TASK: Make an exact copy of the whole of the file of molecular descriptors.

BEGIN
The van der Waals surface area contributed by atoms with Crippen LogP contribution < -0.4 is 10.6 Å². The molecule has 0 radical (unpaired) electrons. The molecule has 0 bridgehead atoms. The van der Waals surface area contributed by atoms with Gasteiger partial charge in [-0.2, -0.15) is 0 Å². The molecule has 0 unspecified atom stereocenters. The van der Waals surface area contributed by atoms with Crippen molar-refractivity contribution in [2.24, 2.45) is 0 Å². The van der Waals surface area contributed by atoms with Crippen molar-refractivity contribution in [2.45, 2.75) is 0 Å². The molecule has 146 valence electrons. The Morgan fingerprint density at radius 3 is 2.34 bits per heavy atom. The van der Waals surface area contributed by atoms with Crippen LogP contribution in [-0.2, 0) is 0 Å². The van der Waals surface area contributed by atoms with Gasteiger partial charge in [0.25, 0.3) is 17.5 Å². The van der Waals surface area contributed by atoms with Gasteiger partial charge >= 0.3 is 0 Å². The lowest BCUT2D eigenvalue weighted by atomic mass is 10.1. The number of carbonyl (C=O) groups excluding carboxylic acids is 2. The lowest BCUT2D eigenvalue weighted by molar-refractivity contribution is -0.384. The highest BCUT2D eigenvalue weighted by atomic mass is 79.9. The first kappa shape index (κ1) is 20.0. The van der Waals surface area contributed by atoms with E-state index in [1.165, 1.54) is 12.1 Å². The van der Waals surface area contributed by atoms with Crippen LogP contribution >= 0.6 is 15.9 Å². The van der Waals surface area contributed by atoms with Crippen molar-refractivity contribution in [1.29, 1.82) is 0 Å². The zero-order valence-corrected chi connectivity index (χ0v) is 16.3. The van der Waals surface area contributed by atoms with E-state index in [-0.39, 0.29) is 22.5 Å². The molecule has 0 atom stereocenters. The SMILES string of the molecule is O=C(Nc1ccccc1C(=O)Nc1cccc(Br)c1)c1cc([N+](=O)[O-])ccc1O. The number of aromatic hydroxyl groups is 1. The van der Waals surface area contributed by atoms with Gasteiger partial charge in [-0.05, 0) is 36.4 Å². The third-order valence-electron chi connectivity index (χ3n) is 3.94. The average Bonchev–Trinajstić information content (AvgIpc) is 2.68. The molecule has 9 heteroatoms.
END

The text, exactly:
The van der Waals surface area contributed by atoms with Crippen LogP contribution < -0.4 is 10.6 Å². The molecule has 0 radical (unpaired) electrons. The molecule has 0 bridgehead atoms. The van der Waals surface area contributed by atoms with Gasteiger partial charge in [-0.2, -0.15) is 0 Å². The molecule has 0 unspecified atom stereocenters. The van der Waals surface area contributed by atoms with Crippen molar-refractivity contribution in [2.24, 2.45) is 0 Å². The van der Waals surface area contributed by atoms with Crippen molar-refractivity contribution in [2.45, 2.75) is 0 Å². The molecule has 146 valence electrons. The Morgan fingerprint density at radius 3 is 2.34 bits per heavy atom. The van der Waals surface area contributed by atoms with Crippen LogP contribution in [-0.2, 0) is 0 Å². The van der Waals surface area contributed by atoms with Gasteiger partial charge in [0.25, 0.3) is 17.5 Å². The van der Waals surface area contributed by atoms with Gasteiger partial charge >= 0.3 is 0 Å². The lowest BCUT2D eigenvalue weighted by atomic mass is 10.1. The number of carbonyl (C=O) groups excluding carboxylic acids is 2. The lowest BCUT2D eigenvalue weighted by molar-refractivity contribution is -0.384. The highest BCUT2D eigenvalue weighted by atomic mass is 79.9. The first kappa shape index (κ1) is 20.0. The van der Waals surface area contributed by atoms with E-state index in [1.165, 1.54) is 12.1 Å². The van der Waals surface area contributed by atoms with Crippen LogP contribution >= 0.6 is 15.9 Å². The van der Waals surface area contributed by atoms with Crippen molar-refractivity contribution in [1.29, 1.82) is 0 Å². The zero-order valence-corrected chi connectivity index (χ0v) is 16.3. The van der Waals surface area contributed by atoms with E-state index in [-0.39, 0.29) is 22.5 Å². The molecule has 0 atom stereocenters. The SMILES string of the molecule is O=C(Nc1ccccc1C(=O)Nc1cccc(Br)c1)c1cc([N+](=O)[O-])ccc1O. The number of aromatic hydroxyl groups is 1. The van der Waals surface area contributed by atoms with Gasteiger partial charge in [-0.05, 0) is 36.4 Å². The third-order valence-electron chi connectivity index (χ3n) is 3.94. The average Bonchev–Trinajstić information content (AvgIpc) is 2.68. The molecule has 9 heteroatoms.